Discussion:

Anterior elbow dislocation is among the rarest of the injuries in contrast to posterolateral elbow dislocation, which is a common occurrence and is usually associated with periarticular fractures [1]. Majority of the reported cases had associated fractures of olecranon, medial and lateral epicondyle, and radial head [2, 5]. The mechanism of injury described in various literatures are that, it may occur due to a direct trauma to posterior aspect of ulna with elbow in mid flexed position [3, 10] or may be due to sudden pull on forearm in an attempt to prevent a fall [1]. We believe that the mechanism may be due to fall on palm with hyperflexed elbow that results in axial loading of forearm and wrist, explaining anterior dislocation and distal radius fracture at the same time torsional forces result in medial epicondylar fracture [4, 8, 11]. The elbow joint owes its stability to the ulnotrochlear articulation and collateral ligament complexes which are its primary static stabilizers. The radial head, joint capsule, common flexor, and extensor origin which are the secondary static stabilizers and anconeus, triceps, brachialis muscles act as the dynamic stabilizers [4, 12]. The posterior column is formed by the olecranon, the triceps, and the posterior aspect of capsule. This explains the rare occurrence of anterior elbow dislocation. To have anterior dislocation, the disruption of the posterior column is necessary [8, 13]. The clinical picture in acute anterior elbow dislocation found to be, elbow in a flexed attitude, pain, swelling, deformity, range of motion restricted by pain, and usually associated with soft-tissue injuries [7]. This case report is that of closed anterior dislocation with medial epicondyle fracture humerus and distal radius fracture, without any neurovascular deficit. Anterior dislocation mostly occurs with fracture olecranon dislocation with medial epicondyle that is also a known entity, which is more common than lateral epicondyle [8, 14]. Mostly, the underlying mechanism is direct trauma to posterior aspect of elbow and to wrist. After initial evaluation, the patient was treated by closed reduction of elbow joint with medial epicondyle fracture fixation with the help of K-wire due to small subarticular fragment [5, 8]. Medial epicondylar fractures are traditionally treated conservatively which leads to fibrous union rather than bony union [15]. Here, we have fixed the fragment to prevent severe chronic medial instability although it rarely occurs with fibrous union [8]. We followed the reduction maneuver of gentle traction to the forearm, the posterior and downward pressure is applied to the forearm with gentle anterior pressure on the distal humerus, and the method opposite to the reduction maneuver for posterior elbow dislocation [2].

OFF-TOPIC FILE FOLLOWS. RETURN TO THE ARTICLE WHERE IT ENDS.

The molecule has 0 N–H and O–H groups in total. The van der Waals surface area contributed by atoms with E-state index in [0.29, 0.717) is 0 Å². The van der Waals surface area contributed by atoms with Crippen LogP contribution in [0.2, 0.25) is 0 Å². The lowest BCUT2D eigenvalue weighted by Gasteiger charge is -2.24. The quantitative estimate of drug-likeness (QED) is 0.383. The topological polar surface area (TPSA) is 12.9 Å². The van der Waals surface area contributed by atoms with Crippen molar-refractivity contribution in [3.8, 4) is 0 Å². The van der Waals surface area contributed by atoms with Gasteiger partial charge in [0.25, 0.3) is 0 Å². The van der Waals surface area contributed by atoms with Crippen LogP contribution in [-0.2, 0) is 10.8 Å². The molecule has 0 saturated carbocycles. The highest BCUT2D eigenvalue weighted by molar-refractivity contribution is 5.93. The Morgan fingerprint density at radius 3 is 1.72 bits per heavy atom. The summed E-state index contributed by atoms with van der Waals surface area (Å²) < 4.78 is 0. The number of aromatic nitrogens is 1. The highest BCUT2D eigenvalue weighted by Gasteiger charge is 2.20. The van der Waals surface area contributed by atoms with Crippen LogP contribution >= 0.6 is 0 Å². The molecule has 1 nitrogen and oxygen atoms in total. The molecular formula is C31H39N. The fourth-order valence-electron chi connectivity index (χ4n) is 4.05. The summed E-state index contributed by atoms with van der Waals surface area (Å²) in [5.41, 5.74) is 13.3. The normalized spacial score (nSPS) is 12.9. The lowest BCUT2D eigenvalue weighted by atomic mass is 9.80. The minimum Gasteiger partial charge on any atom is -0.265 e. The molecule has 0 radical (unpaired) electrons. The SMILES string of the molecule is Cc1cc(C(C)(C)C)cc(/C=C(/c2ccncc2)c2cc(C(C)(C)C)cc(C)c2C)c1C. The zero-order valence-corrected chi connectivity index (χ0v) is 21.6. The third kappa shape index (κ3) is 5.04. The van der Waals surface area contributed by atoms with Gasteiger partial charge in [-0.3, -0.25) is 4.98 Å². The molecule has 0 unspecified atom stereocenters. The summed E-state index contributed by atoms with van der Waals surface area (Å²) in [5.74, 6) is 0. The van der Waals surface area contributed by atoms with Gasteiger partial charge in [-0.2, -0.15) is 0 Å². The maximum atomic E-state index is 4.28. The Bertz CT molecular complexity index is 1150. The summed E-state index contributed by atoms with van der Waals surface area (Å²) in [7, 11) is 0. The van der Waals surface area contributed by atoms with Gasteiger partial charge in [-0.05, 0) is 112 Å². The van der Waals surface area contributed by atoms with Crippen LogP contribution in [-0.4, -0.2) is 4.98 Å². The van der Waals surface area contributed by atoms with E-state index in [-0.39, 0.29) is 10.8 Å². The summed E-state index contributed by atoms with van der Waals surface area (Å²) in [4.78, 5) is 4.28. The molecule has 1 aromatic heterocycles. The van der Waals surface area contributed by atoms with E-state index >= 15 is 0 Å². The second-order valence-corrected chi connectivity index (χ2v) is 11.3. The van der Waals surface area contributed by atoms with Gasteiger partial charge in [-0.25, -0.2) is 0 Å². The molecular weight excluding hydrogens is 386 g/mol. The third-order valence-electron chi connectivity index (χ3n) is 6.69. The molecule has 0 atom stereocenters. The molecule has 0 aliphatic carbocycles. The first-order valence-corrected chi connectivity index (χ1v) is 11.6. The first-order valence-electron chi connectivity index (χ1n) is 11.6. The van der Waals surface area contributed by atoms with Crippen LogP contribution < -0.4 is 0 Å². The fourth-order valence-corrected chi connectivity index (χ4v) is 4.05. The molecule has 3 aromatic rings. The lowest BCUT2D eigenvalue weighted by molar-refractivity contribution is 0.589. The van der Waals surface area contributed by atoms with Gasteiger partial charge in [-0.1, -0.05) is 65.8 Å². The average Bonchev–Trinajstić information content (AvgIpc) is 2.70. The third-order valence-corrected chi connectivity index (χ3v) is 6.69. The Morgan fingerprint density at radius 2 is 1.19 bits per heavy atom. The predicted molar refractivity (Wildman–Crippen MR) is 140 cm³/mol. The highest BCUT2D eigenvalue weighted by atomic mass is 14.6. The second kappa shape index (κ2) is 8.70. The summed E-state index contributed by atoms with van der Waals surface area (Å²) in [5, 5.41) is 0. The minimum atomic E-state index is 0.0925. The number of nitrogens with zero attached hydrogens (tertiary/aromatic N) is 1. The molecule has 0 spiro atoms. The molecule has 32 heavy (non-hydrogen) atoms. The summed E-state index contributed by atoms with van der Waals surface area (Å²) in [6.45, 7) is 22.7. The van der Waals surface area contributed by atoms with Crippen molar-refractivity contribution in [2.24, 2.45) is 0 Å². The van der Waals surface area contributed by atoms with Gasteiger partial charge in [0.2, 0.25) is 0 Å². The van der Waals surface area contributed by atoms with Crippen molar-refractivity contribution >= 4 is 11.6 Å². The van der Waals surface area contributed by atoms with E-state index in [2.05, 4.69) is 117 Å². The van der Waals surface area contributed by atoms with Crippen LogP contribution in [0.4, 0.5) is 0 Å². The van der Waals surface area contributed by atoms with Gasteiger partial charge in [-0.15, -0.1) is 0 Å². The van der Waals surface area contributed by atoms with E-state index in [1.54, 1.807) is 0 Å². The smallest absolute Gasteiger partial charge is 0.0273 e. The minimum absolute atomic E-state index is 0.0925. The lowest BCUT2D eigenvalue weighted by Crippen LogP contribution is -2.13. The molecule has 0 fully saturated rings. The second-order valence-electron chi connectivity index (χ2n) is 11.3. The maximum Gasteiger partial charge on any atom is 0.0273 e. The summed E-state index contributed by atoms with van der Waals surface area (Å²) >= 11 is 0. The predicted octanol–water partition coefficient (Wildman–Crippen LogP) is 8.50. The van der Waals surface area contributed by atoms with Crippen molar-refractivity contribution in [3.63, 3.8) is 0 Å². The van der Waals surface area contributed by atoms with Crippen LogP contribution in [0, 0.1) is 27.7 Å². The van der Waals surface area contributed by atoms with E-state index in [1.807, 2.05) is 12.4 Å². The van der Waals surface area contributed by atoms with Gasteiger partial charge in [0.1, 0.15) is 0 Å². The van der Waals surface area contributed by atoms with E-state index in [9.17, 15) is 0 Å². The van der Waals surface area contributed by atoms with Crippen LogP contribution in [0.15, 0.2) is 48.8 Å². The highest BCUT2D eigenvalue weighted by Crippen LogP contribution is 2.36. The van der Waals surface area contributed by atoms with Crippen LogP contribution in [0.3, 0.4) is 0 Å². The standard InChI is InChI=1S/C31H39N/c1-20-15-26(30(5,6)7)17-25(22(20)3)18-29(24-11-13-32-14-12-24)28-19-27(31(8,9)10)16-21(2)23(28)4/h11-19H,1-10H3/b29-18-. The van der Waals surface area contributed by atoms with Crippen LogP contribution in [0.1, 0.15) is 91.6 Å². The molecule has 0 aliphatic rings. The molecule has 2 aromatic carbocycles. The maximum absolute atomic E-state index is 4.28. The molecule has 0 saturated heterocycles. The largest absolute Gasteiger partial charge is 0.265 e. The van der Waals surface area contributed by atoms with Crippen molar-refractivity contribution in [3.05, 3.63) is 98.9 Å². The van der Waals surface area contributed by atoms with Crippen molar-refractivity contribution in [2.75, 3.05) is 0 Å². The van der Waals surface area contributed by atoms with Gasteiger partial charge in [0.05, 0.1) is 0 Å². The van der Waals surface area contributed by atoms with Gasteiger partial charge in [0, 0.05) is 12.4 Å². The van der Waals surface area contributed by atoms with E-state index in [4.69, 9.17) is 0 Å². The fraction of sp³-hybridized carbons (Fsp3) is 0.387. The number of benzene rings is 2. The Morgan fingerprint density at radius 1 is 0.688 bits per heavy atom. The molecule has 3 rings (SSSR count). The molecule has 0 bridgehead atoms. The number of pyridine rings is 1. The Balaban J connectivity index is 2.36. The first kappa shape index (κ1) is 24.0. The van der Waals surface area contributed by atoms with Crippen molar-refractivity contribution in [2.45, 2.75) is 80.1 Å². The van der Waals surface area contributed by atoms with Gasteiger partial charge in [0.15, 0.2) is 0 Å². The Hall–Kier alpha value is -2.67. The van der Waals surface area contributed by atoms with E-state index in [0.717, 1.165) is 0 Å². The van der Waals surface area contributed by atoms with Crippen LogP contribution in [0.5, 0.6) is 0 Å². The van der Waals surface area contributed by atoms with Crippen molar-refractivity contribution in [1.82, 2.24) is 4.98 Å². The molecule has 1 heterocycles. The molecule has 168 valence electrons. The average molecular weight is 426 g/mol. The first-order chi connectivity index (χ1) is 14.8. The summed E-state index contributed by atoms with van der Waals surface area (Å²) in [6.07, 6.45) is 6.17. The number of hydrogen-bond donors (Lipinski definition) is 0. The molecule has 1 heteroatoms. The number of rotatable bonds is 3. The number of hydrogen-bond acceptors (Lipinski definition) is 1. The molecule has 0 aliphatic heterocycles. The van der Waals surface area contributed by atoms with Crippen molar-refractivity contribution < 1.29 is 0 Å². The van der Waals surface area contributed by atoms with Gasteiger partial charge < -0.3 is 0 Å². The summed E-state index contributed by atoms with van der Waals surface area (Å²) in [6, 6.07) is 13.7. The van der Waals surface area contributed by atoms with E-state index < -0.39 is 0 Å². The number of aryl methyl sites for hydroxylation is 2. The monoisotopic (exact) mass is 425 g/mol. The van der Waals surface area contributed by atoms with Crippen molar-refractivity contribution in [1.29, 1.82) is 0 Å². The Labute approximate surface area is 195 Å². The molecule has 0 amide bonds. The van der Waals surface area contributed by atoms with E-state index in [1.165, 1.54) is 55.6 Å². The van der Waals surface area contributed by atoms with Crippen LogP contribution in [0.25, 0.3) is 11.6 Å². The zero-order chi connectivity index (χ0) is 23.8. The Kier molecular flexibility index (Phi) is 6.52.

Conclusion:

Anterior dislocation of elbow although very rare may be associated with periarticular fractures, which results in compromised stability. Accurate diagnosis. Concentric reduction and periarticular fracture fixation around the joint is the key for normal functional outcome of the elbow.

 

Clinical Message:

Although anterior elbow dislocation is rare in occurrence, high index of suspicion has to be there in mind to rule out anterior elbow dislocation patients presenting with mid flexed elbow and history of direct injury to the elbow. Even though the injury is predominantly closed, there is a high incidence of associated soft-tissue injury, periarticular fractures, and neurovascular injury. Early detailed evaluation and management are essential for an optimal functional outcome.

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How to Cite This Article: Dalei TR, Swain SC, Meher DK. Anterior Dislocation of Elbow with Fracture of Medial Epicondyle: A Rare Injury Case Report. Journal of Orthopaedic Case Reports 2023 August, 14(08): 24-27.